You are known for your fabulous vibrant textiles and patterns – has the fashion industry always informed your work?
My mother was a very strong influence on my practice. I grew up surrounded by wonderful textiles and shimmering objects, which she used to hoard like a magpie. Mother had extraordinary tailoring skills, and would make highly embellished haute couture dresses on the kitchen table. She was highly eclectic, and used to run scientific experiments in the basement, which she had converted into a fully equipped laboratory. One day the lab exploded, nobody got hurt, but that story is for another time….
The body has an incredible potential to carry art, it is so immediate and has the intrinsic possibility to transcend context and culture in a way that the white cube cannot
How do you feel the relationship between art and fashion has evolved over the years?
It’s been intriguing to see how, in the last ten years in particular, designers and artists are increasingly collaborating. What is fascinating about that dynamic is how it really helps to push the boundary between the two, and the creative output that follows is so dynamic. The body has an incredible potential to carry art, it is so immediate and has the intrinsic possibility to transcend context and culture in a way that the white cube cannot.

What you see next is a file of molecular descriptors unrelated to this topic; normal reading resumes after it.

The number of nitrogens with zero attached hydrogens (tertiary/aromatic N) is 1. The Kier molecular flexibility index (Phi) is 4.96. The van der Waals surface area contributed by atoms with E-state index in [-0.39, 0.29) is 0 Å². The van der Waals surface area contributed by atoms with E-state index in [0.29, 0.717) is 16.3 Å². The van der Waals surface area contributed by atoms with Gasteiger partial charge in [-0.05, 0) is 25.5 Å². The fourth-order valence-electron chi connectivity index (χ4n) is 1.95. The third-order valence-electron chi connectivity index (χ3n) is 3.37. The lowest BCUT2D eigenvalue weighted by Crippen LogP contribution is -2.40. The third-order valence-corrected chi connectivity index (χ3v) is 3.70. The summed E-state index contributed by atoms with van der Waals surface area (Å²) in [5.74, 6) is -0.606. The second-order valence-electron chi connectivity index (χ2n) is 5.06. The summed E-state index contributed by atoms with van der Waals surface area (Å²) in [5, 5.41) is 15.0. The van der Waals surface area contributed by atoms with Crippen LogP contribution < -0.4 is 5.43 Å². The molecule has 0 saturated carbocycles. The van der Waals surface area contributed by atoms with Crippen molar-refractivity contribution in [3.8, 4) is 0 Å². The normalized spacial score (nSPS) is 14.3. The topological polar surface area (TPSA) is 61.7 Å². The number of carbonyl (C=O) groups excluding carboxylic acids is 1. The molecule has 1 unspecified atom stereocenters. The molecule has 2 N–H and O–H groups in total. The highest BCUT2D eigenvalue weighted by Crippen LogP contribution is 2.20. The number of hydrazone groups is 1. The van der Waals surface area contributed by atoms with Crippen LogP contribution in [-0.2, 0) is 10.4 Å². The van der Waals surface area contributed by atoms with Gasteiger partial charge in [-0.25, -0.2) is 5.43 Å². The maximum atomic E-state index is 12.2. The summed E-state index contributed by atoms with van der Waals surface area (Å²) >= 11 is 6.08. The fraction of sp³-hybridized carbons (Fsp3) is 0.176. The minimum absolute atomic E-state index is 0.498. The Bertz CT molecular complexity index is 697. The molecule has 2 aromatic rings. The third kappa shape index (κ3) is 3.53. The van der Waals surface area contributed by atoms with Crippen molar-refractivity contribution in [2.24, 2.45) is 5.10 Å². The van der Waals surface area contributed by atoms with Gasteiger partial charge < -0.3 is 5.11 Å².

I love Giacomo Balla’s futuristic theatrical costumes from the early twentieth century or Fortunato Depero’s Panciotti series of quilted waistcoats he began in 1923. I’ve been avidly following for decades the output of designer/artists such as Nathalie du Pasquier – her avalanche of patterns has had a big impact on my practice – or Jean Charles de Castelbajac’s very sculptural clothes.
Some might say your work is inherently female – how do you feel about that?
The products and objects that undergo an ‘alchemical makeover’ at my studio are mostly designed for women, but they are consumed by lots of people. I’d like to think that we are moving towards an era in which sensibilities and objects aren’t stereotyped or engendered. As an artist I have an opportunity to infuse these objects with a different narrative, one which doesn’t follow the claustrophobic roles that commercial products are often given by their producers.
In the show for Max Mara, called Shapeshifters, there are many of these reborn objects. For instance Celestial Bodies, which have been kindly supported by Max Mara, are a group of cosmetics in pewter that come from another multiverse. They have undergone a very complex process of production, in which lipsticks, blushers, creams and a few compacts have been cast and recast so many times with organic materials that they disintegrate during the process, assuming a quasi geological and archaeological appearance.
I see my work as being inherently camp, with camp being a word pregnant with multiple possibilities and universes. Think iridescent spandex, with its colourings constantly changing according to where the light hits its surface.
What does it mean to you to be a modern woman?
To always be open to reflect and reconsider one’s politics.